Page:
Furthermore, we have demonstrated that mobilisable iron is an accurate method for retrospectively determining advanced fibrosis, independent of serum ferritin and HIC. It is also less susceptible to the effects of age (presumably because mobilisable iron in itself is a fairly accurate test). Additionally, comparison of the ROC curves demonstrated that mobilisable iron was at the least an equivalent test compared with mobilisable iron × [age] or serum ferritin levels. Mobilisable iron was superior to both HIC and HIC × [age] in predicting advanced hepatic fibrosis. A prior study by Phatak et al. also showed that mobilisable iron was an accurate and reliable surrogate for total body iron13. One potential limitation of using mobilisable iron to predict risk of underlying advanced fibrosis is in the setting of significant or chronic blood loss. We found that there was significant correlation between HIC and mobilisable iron with an R2 of 0.45 (r = 0.67, p < 0.0001) which is consistent with previous studies13,22. To assess the effect of co-factors, we performed a multivariable analysis which demonstrated that the association of mobilisable iron and age with advanced fibrosis was independent of alcohol intake. Furthermore, mean alcohol intake in the study population was well below the threshold generally considered significant for alcohol-related liver disease as per our inclusion criteria.

Limitations of our study include the retrospective design and absence of data regarding body mass index (BMI) in a number of subjects. Additionally, while a majority of competing risk factors for hepatic fibrosis were excluded in our subjects, complete data regarding steatosis or steatohepatitis assessment on histology was not available as a number of cases were historical, before formalization of scoring systems were routinely implemented. Additionally, although this cohort contained a relatively low number of subjects with advanced fibrosis, this study represents one of the largest cohorts of subjects with HH and biopsy-staged hepatic fibrosis providing confidence in the robustness of the data reported.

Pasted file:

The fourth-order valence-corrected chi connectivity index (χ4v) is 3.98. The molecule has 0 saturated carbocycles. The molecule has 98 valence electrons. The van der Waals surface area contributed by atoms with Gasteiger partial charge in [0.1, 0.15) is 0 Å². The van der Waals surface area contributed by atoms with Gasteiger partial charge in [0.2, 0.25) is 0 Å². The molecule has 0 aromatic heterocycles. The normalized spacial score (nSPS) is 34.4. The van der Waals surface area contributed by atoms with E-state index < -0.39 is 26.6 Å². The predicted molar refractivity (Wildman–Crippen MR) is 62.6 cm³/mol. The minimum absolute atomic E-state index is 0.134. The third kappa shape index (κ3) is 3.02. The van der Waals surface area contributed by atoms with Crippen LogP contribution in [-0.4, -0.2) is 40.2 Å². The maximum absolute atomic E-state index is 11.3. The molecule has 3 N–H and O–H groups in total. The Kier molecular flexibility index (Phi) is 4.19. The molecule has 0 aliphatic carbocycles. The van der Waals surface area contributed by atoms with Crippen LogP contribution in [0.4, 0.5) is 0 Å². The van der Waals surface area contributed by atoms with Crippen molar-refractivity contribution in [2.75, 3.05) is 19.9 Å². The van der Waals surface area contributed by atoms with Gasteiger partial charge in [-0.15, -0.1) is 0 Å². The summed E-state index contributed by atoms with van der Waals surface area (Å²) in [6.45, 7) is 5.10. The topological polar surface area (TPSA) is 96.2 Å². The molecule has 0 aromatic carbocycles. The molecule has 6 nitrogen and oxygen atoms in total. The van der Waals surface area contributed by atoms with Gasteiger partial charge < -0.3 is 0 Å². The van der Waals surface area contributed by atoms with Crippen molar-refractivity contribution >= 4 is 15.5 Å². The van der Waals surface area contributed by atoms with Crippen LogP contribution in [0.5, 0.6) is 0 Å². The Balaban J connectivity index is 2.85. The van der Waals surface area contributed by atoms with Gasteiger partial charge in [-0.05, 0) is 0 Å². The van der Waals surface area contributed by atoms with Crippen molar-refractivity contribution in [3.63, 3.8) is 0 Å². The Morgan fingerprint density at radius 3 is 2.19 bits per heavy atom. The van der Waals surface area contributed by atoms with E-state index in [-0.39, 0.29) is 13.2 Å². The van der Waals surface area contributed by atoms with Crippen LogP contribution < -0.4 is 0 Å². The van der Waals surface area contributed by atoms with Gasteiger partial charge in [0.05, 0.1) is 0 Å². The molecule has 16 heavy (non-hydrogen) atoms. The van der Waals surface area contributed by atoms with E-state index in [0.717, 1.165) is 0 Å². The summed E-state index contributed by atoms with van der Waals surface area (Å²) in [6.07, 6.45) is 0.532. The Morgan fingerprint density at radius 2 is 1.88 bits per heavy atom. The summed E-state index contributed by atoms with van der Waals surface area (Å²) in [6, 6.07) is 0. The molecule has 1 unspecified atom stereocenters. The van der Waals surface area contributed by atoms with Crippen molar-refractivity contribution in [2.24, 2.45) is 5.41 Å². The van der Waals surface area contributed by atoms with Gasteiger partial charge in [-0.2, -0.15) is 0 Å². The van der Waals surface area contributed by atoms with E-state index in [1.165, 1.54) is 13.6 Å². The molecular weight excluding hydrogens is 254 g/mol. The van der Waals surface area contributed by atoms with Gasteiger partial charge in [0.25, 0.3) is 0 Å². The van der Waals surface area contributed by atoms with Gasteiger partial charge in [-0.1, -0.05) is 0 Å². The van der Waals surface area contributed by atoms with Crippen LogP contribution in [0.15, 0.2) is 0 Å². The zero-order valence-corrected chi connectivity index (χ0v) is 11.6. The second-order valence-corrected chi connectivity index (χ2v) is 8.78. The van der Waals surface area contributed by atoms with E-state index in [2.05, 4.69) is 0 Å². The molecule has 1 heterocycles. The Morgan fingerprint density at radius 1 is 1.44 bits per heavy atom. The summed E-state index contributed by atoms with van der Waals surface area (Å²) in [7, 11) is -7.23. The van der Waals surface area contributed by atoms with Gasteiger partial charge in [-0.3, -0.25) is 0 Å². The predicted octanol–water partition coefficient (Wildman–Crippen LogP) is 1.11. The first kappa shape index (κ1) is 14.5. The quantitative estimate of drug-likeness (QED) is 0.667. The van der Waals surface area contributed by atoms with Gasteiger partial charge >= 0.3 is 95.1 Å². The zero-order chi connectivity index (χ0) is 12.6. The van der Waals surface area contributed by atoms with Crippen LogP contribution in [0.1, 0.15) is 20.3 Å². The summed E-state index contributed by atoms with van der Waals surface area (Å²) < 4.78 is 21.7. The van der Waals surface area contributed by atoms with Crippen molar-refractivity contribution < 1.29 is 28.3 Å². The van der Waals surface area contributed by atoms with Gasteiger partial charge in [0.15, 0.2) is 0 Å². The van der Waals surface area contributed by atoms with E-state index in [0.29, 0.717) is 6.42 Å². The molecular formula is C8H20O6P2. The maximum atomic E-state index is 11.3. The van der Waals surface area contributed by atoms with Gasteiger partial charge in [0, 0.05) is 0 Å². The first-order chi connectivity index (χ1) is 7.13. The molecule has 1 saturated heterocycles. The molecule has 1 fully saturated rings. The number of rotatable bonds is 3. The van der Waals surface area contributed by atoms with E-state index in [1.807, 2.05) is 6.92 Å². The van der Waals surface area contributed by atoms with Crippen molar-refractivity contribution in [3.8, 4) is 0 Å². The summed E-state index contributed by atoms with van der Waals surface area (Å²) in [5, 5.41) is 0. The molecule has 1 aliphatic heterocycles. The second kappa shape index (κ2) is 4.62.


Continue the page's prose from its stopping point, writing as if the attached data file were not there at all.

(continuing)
Conclusion

Measurement of body iron stores by mobilisable iron (±age) can be used to predict the likelihood of significant hepatic fibrosis in HH and thus justify the need for more specific, but costly and invasive tests such as liver biopsy. Mobilisable iron stores of greater than 9.9 g in women and 10.8 g in men demonstrates high utility in the prediction of advanced fibrosis. This can be used to guide appropriate stratification of management for potential complications of chronic liver disease.

Data availability

The datasets generated during and/or analysed during the current study are available from the corresponding author on reasonable request.

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Acknowledgements

This study was supported, in part, by a grant from the National Health and Medical Research Council (NHMRC) of Australia (APP1048740 to G.A.R.). Prof. Grant A. Ramm is supported by a NHMRC Senior Research Fellowship (Grant No. APP1061332).

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Justin Chin – study design, data collection, analysis and manuscript preparation. Lawrie W. Powell– study design, data collection and manuscript editing. Louise E. Ramm – study design, data collection and manuscript editing. Oyekoya Ayonrinde – data analysis and manuscript editing. Grant A. Ramm – study design, data collection, analysis and manuscript editing. John K. Olynyk – study design, data collection, analysis and manuscript editing.

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Correspondence to Justin Chin.

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Chin, J., Powell, L.W., Ramm, L.E. et al. Utility of hepatic or total body iron burden in the assessment of advanced hepatic fibrosis in HFE hemochromatosis. Sci Rep 9, 20234 (2019). https://doi.org/10.1038/s41598-019-56732-0